Bicyclist and Pedestrian Safety

As spring begins and with summer right around the corner, more Alabamians will walk and bike along an increasing number of popular bicycle and pedestrian lanes and paths.

Alabama Bicyclists At Greater Risk

Unfortunately, Alabama gets poor grades as a place to ride a bike. The League of American Bicyclists, a bicycle advocacy group since 1880, ranked Alabama 39th out of the 50 states. According to its “Bicycle Friendly Report Card”, Alabama ranks 49th in safety with 31 fatalities for every 10,000 bike commuter miles and 48th in the Legislation and Enforcement category. Here’s an example: Alabama law rightly requires all riders under 16 years of age to wear a helmet. However, the 3-tiered penalty scheme for failing to obey the law tops out at a maximum $50 fine. The penalty should be much tougher to protect kids.

According to Alabama Public Health, in 2015, children 15 and under accounted for 21% of the bicycle crash injuries. Bicycle helmets are up to 88% effective in preventing head and brain injuries, according to studies. Examining the data, universal bicycle helmet use by children 4-15 could prevent thousands of head injuries and scalp & face injuries annually.

Know & Follow Alabama Bicycling Laws

Accidents and injuries can be reduced by following these Alabama state laws:

  • Only ride on the seat
  • One rider per seat
  • Don’t attach to other vehicles while riding
  • Don’t ride on the sidewalk
  • Ride as close as possible to the right shoulder. If you ride within two-feet of the right shoulder, the law requires that vehicles not pass within three feet of you
  • On roads, ride no more than two abreast
  • Use bike paths rather than roads if available
  • Don’t carry anything that requires both hands
  • Equip the bike with a front light and rear reflector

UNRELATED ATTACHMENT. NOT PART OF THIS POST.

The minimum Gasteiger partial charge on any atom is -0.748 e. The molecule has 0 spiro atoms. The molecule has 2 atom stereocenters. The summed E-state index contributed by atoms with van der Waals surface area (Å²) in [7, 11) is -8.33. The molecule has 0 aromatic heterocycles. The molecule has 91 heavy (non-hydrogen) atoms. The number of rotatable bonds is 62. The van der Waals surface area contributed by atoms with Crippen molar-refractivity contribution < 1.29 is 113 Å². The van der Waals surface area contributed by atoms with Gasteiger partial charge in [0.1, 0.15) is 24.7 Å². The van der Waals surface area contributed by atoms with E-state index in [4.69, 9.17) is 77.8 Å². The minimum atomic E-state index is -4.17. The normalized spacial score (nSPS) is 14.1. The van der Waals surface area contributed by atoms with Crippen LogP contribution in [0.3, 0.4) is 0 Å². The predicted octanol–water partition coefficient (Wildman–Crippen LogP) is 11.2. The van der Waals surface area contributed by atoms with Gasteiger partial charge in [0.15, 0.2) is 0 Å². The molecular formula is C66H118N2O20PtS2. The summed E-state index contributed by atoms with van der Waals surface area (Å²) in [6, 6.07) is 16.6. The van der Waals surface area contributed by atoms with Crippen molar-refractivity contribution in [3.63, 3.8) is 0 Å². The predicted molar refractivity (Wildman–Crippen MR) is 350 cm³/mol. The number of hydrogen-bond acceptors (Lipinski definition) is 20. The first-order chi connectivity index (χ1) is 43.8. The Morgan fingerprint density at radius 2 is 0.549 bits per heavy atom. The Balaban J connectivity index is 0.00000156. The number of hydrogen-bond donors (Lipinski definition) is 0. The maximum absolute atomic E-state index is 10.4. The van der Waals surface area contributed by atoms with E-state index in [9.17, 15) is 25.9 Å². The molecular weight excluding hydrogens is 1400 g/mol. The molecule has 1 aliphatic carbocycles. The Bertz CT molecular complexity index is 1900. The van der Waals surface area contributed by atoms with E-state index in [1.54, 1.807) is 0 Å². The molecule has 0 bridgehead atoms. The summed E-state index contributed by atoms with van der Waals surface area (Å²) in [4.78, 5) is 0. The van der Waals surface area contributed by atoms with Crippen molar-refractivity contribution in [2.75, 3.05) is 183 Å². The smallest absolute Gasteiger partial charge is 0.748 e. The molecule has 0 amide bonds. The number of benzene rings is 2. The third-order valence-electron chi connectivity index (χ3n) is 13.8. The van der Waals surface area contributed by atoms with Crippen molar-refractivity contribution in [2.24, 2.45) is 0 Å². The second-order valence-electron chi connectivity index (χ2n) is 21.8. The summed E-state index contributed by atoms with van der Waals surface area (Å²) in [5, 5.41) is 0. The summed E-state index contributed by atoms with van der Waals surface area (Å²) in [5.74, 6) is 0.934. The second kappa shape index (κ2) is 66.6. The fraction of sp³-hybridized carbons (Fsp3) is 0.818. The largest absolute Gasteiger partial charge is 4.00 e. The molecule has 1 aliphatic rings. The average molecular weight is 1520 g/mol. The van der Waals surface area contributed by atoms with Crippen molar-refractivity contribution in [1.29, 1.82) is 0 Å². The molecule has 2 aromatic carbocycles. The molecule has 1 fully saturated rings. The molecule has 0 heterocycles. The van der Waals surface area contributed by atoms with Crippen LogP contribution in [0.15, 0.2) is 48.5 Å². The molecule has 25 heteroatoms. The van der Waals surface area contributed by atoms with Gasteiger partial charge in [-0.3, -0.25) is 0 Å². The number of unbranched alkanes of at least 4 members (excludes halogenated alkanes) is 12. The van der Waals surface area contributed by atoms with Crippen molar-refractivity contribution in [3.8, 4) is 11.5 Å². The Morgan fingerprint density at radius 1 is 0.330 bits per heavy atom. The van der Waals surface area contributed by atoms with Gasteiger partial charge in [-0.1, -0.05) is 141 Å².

• Alabama law considers a bicycle to be a vehicle which requires the rider to follow all traffic laws such as stopping for traffic signals.

Pedestrians Safety Also A Concern

Pedestrians also appear to be at greater risk in Alabama. The Governors’ Highway Safety Association preliminarily reported that an estimated 59 pedestrians died on Alabama highways between January 2017 and June 2017. That’s a rate of 1.21 per 100,000 people and the 8th highest rate in the country. Pedestrians can reduce fatalities by:

  • Not suddenly entering a crosswalk into the path of an oncoming vehicle
  • Yielding to vehicles when crossing outside of a marked crosswalk
  • Not jaywalking
  • Obeying pedestrian traffic signals at intersections
  • Not texting while walking
  • Not walking while under the influence of alcohol or drugs
  • Not walking while distracted by a phone

Rhonda Stricklin, associate director of the Center for Advanced Public Safety (CAPS) at the University of Alabama, said these high (fatality) numbers coupled with the distracted walkers she sees on campus scare her.

“I was surprised when I started looking at these numbers by how many pedestrians get killed every year, and that’s scary on our campus because there’s so many, and I see people just walking,” Stricklin said. “They do have the right of way, but if you’re dead, you’re dead. Even if you use that right of way, it pays for you just to look and just be sure before you step out into the road.”

Be careful out there!

If you’ve been involved in an accident while bicycling, or walking as a pedestrian, due to someone else’s negligence, contact our experienced Personal Injury attorneys. Clay, Massey & Associates offers FREE initial consultations and we have the experience to help get the compensation you deserve. Call us today at 251-433-1000 or click the Live Chat link on our site!